The UN Committee slammed Canada’s lack of childcare policies and infrastructure.  “The Committee is concerned by the high cost of child-care,” said their report, “the lack of available places for children, the absence of uniform training requirements for all child-care staff and of standards of quality care. The Committee notes that early childhood care and education continues to be inadequate for children under four years of age and the Committee is concerned that the majority of early childhood care and education services are provided by private, for profit institutions, resulting in services being unaffordable for most families.”

Other report recommendations include:

  • Adopt a national strategy to implement children’s rights, alleviate poverty and prevent violence.
  • Address high levels of violence against aboriginal women and girls.
  • Ensure child victims of violence have access to restraining orders and other means of protection.
  • Help troubled parents take better care of their children instead of sending them into foster care.
  • Ensure disabled children are not forced into segregated schooling.
  • Monitor the use of drugs to treat mental conditions in children, to curtail over-medication.
  • Eliminate user fees in public schools.
  • Increase the availability of free or affordable daycare.
  • Rehabilitate Omar Khadr.
  • Stop detaining child refugee claimants.
  • Act to prevent obesity among children.

Unfortunately, this is just the latest example of Canada’s  bad reviews from the international community on its investment — or should I say its non-investment — in children and families. Other unfavourable  reviews came from the Organization for Economic Cooperation and Development (OECD) and UNICEF.

The Harper government seems headed for more conflict with the international community over childcare. Regardless of its ideological leanings, the Canadian government is still obliged to meet its treaty obligations to its citizens under the international covenants that it has signed.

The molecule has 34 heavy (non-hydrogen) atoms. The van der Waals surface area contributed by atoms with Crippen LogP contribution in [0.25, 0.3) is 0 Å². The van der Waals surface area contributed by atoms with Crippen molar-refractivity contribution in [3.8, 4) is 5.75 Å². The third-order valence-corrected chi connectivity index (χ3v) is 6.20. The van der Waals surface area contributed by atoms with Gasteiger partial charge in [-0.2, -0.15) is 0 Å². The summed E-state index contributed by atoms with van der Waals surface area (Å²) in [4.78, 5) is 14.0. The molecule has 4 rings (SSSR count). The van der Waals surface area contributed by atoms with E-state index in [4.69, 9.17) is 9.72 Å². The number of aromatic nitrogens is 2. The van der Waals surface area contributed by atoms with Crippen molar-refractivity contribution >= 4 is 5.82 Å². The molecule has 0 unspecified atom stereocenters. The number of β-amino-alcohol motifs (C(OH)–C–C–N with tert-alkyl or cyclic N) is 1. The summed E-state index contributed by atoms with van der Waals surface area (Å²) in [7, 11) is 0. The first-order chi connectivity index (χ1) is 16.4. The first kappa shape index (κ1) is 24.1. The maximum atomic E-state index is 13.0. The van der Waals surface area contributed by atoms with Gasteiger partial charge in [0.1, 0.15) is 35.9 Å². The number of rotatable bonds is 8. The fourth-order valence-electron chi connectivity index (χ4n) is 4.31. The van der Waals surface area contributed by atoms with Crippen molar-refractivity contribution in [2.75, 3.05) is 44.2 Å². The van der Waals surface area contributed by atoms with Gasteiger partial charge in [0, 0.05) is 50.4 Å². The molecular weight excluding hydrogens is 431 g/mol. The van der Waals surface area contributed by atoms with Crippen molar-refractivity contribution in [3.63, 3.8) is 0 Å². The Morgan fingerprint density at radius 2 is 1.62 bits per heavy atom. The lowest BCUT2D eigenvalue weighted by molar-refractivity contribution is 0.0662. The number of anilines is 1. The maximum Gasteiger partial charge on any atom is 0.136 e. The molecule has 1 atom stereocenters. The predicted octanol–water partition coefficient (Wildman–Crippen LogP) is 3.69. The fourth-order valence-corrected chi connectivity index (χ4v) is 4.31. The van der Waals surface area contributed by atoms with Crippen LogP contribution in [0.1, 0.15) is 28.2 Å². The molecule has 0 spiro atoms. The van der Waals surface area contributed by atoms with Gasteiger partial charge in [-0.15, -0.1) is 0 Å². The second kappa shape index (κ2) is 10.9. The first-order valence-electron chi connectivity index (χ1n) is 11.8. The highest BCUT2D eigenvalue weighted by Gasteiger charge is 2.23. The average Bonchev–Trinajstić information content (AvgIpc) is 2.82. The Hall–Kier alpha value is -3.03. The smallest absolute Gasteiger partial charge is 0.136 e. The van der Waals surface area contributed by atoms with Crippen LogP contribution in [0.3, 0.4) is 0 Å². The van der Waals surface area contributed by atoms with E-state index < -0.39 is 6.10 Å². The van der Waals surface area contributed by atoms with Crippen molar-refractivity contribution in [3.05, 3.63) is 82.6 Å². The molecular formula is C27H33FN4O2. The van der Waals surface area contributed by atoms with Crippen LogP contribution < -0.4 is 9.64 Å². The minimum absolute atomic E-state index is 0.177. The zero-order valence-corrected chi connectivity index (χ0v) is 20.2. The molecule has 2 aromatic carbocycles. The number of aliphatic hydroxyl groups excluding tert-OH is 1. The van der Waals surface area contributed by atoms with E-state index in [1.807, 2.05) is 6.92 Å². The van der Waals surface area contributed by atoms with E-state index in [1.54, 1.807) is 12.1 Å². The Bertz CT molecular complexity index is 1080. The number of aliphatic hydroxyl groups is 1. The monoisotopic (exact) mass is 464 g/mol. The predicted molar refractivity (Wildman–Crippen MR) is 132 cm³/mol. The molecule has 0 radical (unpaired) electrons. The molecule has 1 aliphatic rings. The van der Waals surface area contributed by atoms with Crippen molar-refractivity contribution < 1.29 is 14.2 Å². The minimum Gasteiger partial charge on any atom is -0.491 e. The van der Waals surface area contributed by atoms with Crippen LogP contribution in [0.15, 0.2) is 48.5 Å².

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UN Child Rights Rep to Canada: What’s Taking You So Long? Visitor prods officials to make good on decade-old recommendations

Katie Hyslop,


Marta Maurás has heard a lot about Canada’s children in the past year. As vice president of the United Nations Committee on the Rights of the Child, she has both read and commissioned reports regarding the care, education, and services for available for Canadian youth. …

Maurás came to Canada on invitation from the Canadian Council of Child and Youth Advocates (CCCYA). CCCYA President Mary Ellen Turpel LaFond, who also serves as B.C.’s Representative for Children and Youth, is pleased Maurás got to speak with marginalized Aboriginal, refugee and immigrant youth directly. …

While the timing was coincidence, children’s advocates believe politicians and governments still don’t recognize the importance of adhering to the UN Convention on the Rights of the Child, which Canada ratified in 1991,

“We weren’t able to show her everything, but I feel very strongly that she got enough of an understanding of what are our challenges in Canada to support vulnerable children,” she said…

In a press release issued by the CCCYA yesterday, Maurás repeated other recommendations from her committee, including free childcare and pre-school and more attention paid to children’s mental health.